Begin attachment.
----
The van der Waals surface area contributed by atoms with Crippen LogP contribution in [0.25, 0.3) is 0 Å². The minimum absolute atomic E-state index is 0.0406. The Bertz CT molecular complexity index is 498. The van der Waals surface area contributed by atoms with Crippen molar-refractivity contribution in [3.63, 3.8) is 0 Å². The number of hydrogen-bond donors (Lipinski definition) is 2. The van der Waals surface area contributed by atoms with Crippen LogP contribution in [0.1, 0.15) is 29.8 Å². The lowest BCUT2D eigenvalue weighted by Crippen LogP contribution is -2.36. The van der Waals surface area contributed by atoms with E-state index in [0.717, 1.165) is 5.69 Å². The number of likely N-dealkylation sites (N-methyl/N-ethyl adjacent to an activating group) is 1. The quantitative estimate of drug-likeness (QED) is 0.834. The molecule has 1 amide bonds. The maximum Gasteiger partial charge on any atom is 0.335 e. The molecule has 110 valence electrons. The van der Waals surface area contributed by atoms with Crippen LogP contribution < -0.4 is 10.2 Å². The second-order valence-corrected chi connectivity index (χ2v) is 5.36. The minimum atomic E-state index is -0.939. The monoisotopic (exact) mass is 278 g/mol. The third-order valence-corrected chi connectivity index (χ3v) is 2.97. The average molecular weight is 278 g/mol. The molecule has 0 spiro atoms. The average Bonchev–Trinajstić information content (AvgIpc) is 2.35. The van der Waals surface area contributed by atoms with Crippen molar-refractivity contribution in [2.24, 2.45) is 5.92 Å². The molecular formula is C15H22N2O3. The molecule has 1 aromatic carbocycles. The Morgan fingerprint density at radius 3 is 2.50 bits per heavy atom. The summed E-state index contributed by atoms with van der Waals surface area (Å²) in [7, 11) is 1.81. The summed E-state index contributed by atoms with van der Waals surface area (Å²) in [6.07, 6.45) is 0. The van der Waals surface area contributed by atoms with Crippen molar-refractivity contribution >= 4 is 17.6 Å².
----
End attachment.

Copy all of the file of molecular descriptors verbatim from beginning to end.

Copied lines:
The van der Waals surface area contributed by atoms with Crippen LogP contribution in [0.25, 0.3) is 0 Å². The minimum absolute atomic E-state index is 0.0406. The Bertz CT molecular complexity index is 498. The van der Waals surface area contributed by atoms with Crippen molar-refractivity contribution in [3.63, 3.8) is 0 Å². The number of hydrogen-bond donors (Lipinski definition) is 2. The van der Waals surface area contributed by atoms with Crippen LogP contribution in [0.1, 0.15) is 29.8 Å². The lowest BCUT2D eigenvalue weighted by Crippen LogP contribution is -2.36. The van der Waals surface area contributed by atoms with E-state index in [0.717, 1.165) is 5.69 Å². The number of likely N-dealkylation sites (N-methyl/N-ethyl adjacent to an activating group) is 1. The quantitative estimate of drug-likeness (QED) is 0.834. The molecule has 1 amide bonds. The maximum Gasteiger partial charge on any atom is 0.335 e. The molecule has 110 valence electrons. The van der Waals surface area contributed by atoms with Crippen LogP contribution < -0.4 is 10.2 Å². The second-order valence-corrected chi connectivity index (χ2v) is 5.36. The minimum atomic E-state index is -0.939. The monoisotopic (exact) mass is 278 g/mol. The third-order valence-corrected chi connectivity index (χ3v) is 2.97. The average molecular weight is 278 g/mol. The molecule has 0 spiro atoms. The average Bonchev–Trinajstić information content (AvgIpc) is 2.35. The van der Waals surface area contributed by atoms with Crippen molar-refractivity contribution in [2.24, 2.45) is 5.92 Å². The molecular formula is C15H22N2O3. The molecule has 1 aromatic carbocycles. The Morgan fingerprint density at radius 3 is 2.50 bits per heavy atom. The summed E-state index contributed by atoms with van der Waals surface area (Å²) in [7, 11) is 1.81. The summed E-state index contributed by atoms with van der Waals surface area (Å²) in [6.07, 6.45) is 0. The van der Waals surface area contributed by atoms with Crippen molar-refractivity contribution >= 4 is 17.6 Å².